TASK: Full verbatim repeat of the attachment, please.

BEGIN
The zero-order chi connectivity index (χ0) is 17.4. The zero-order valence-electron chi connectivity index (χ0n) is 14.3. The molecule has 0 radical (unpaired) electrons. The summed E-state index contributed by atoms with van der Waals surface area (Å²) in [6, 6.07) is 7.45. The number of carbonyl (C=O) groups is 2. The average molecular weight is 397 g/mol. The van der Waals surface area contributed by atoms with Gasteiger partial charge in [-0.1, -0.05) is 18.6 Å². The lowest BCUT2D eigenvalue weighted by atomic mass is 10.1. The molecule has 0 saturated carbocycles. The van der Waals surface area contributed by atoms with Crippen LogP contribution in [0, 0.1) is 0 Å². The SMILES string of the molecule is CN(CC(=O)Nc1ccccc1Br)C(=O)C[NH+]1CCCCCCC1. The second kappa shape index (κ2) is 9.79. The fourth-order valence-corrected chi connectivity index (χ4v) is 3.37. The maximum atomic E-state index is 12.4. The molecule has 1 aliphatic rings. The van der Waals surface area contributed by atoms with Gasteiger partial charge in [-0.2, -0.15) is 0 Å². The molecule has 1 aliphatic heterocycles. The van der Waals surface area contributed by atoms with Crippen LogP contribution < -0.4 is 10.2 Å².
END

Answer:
The zero-order chi connectivity index (χ0) is 17.4. The zero-order valence-electron chi connectivity index (χ0n) is 14.3. The molecule has 0 radical (unpaired) electrons. The summed E-state index contributed by atoms with van der Waals surface area (Å²) in [6, 6.07) is 7.45. The number of carbonyl (C=O) groups is 2. The average molecular weight is 397 g/mol. The van der Waals surface area contributed by atoms with Gasteiger partial charge in [-0.1, -0.05) is 18.6 Å². The lowest BCUT2D eigenvalue weighted by atomic mass is 10.1. The molecule has 0 saturated carbocycles. The van der Waals surface area contributed by atoms with Crippen LogP contribution in [0, 0.1) is 0 Å². The SMILES string of the molecule is CN(CC(=O)Nc1ccccc1Br)C(=O)C[NH+]1CCCCCCC1. The second kappa shape index (κ2) is 9.79. The fourth-order valence-corrected chi connectivity index (χ4v) is 3.37. The maximum atomic E-state index is 12.4. The molecule has 1 aliphatic rings. The van der Waals surface area contributed by atoms with Gasteiger partial charge in [-0.2, -0.15) is 0 Å². The molecule has 1 aliphatic heterocycles. The van der Waals surface area contributed by atoms with Crippen LogP contribution < -0.4 is 10.2 Å².